iPad Pro review time: a great product that you shouldn’t buy?

Walt Mossberg on The Verge has written an impressive, sincere and up to the point review. Three problems arises according to that piece: it’s “too big and bulky“, the keyboard case (just one angle, no backlightning, not many shortcuts) is disappointing (“I kept wishing for a trackpad, so I didn’t have to keep reaching for the screen“, something that Lauren Goode, the other reviewer, also misses there), and few apps take advantage of the greater screen state.

The Apple Pencil is great but not perfect either according to Mossberg, who points out the fact that “there’s no place to store it, or even to magnetically attach it when it’s not in use

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Those reviewers agree on one thing: the hardware is there, the software not so much. That’s important: the apps are not ready for the iPad Pro. I guess they will be at some point, but that could be a problem for early users. The new dual-window mode seems nice but it’s not a real replacement for multi-window management on a desktop OS. Andrew Cunningham at Ars Technica goes deeper on this and explains how many apps don’t render well on the new screen resolution, and reveals that “iOS 9’s multitasking still needs a lot of work“. The conclusions about the software are pretty evident:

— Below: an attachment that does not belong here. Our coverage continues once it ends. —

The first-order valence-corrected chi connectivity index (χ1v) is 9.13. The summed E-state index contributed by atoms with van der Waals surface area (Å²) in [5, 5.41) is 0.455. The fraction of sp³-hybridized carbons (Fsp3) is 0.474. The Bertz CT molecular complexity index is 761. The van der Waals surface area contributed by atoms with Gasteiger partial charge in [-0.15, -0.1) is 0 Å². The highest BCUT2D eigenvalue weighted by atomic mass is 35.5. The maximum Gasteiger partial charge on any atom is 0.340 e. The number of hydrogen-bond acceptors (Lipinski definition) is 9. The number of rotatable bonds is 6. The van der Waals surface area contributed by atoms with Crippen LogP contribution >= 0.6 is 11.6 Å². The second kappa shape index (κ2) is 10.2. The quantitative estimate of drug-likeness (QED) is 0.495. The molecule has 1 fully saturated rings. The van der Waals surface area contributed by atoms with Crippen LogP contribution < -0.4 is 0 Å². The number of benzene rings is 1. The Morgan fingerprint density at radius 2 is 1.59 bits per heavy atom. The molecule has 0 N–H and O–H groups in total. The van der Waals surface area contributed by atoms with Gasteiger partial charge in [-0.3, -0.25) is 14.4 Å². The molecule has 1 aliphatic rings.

There’s no exposed filesystem, no easy official way to install apps from outside the App Store, no iOS version of Xcode for developers. Connecting external accessories (cameras or SD cards, mics or audio interfaces) requires dongles and adapters and, occasionally, external power supplies. There’s no true multi-display support to speak of.

Cunningham goes further and tells us he feels the iPad Pro is a “sometimes computer“, which is probably a good definition of a product that wants precisely to be that. And although that could be enough for some people -artists and designers, for example-, I read the reviews and I can’t help but thinking about what a great product this seems and how no one reviewer really recommends it.

By the way, take a look at TechCrunch’s Matthew Panzarino review: he gives a different perspective, one in which he understands that Apple is just exploring the future with this device, as the company did with the MacBook previously this year. I’d say the former is the future for tablets, and the latter, the future for laptops. Fortunately, we’ll have many things in between.

 

Nexus 5X & 6P reviews coming: worthy successors with surprising cameras

Reviews on the new Nexus 5X and Nexus 6P are coming. Ars Technica (both in one review, interesting but please, Ars, pagination in 2015? Really?) Engadget (5X, 6P) and TechCrunch (5X, 6P), are amongst the first ones to publish them, but we’ve got also first (I’d say ‘second’) impressions from Wired.

According to Ars, “all other Android devices are second class citizens“. I think this is an overstatement, because the later admit that there is no quick charging or wireless charging support, and the cameras are not comparable but the cameras seem even better tan their rivals’ and they are no longer the typical limited Nexus cameras.

I don’t like the fingerprint position, and as I told previously, Google should use this phones to show what Android 6.0 (and future versions for that matter) can do. That, by the way, is clearly the big pro of both smartphones.

The devices have nice prices in the US. That’s not the case in Spain and the euro zone, where the Nexus 5X ($379) will have a price of 479 euro. The same happens with the Nexus 6P ($499 != 649 euro) .

Not bad phones, but not specially good on the features/price ratio.